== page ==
Sunday, 21 August 2016

When proceeding for revocation of succession certificate should not stayed?

To my mind, the petitioner cannot draw any help from these authorities because undisputedly the proceedings under the provisions of Indian Succession Act are summary proceedings before a Testamentary Court and while dealing with the Said proceedings the said Court does not function as a Civil Court as it does while deciding a civil suit. The scope of a civil suit and the proceedings under the Indian Succession Act is quite different and, therefore, the similarity of the question in the proceedings and the suit does not appear to be a valid ground for staying the proceedings under the provisions of the Indian Succession Act. Finding of the testamentary Court while disposing of the proceedings under the Indian Succession Act on the disputed question about the marriage of the respondent with the deceased Bakshi Ram Bhasin will not bind the civil Court and the civil Court will be entitled to return its own finding based on the merits of the case in the suit for partition.
5. Thus, having considered the matter in its entirety this court is of the opinion that the learned trial Court was fully justified in dismissing the application of the petitioner and not staying the proceedings under Section 383 Indian Succession Act pending before it. 
Delhi High Court
Sudershan Ram Bhasin vs Shrimati Kamla Bhasin on 27 September, 2001

Bench: R Jain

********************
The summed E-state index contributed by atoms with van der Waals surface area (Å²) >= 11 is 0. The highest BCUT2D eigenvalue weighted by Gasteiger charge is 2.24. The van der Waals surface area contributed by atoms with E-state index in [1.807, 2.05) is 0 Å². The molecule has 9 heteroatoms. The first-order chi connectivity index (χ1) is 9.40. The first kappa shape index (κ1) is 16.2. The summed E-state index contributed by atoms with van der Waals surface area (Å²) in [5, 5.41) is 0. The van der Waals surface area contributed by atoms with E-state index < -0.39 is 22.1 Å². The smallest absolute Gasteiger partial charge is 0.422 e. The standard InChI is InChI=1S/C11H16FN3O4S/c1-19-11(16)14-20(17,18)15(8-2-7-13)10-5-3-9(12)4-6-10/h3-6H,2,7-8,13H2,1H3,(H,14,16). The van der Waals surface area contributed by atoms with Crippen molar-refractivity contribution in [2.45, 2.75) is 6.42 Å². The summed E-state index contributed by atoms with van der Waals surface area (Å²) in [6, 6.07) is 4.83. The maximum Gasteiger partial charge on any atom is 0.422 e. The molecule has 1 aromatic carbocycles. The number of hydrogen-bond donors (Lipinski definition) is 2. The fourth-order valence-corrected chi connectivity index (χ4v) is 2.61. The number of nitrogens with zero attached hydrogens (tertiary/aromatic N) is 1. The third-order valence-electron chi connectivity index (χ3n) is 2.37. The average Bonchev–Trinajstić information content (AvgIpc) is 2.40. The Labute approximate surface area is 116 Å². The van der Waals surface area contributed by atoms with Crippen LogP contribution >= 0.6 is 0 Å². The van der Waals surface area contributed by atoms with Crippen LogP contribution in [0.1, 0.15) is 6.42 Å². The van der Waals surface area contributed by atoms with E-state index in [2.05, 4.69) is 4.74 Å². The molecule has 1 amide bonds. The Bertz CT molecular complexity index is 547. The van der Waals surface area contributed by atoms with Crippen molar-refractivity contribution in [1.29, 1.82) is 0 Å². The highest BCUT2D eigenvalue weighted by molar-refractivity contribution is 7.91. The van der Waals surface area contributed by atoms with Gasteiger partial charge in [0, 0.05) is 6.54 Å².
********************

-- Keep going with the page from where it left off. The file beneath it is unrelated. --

1. This revision is directed against the order of the Administrative Civil Judge, Delhi dated 31.1.2001 thereby disposing of an application under Section 10 read with Section 151 of the Code of Civil Procedure moved on behalf of the petitioner herein praying for stay of the proceedings under Section 383 of the Indian Succession Act for revocation of Succession Certificate granted on 8.9.1994 by the learned Subordinate Judge, Delhi in favor of the petitioner and Smt. Anita Sabharwal. The application was made on the ground that a suit for partition filed by the respondent herein was pending in the Civil Court and the question in the said suit and the proceedings for revocation f the Succession Certificate was identical and, therefore, the proceedings were liable to be stayed till the disposal of the partition suit. Learned trial Court dismissed the application mainly on the ground that provisions of Section 10 CPC can be invoked when the proceedings are in the nature of suit and since the proceedings under Section 383 of the India Succession Act for revocation of a Succession Certificate cannot be equated to suit so the said provision had no application. Additional reasoning given by the trial Court is that the Court of the Additional District Judge seized of the partition suit has no jurisdiction in relation to the proceedings under the Indian Succession Act. The learned trial Court also refused to exercise its inherent powers under Section 151 CPC for staying the proceedings before it.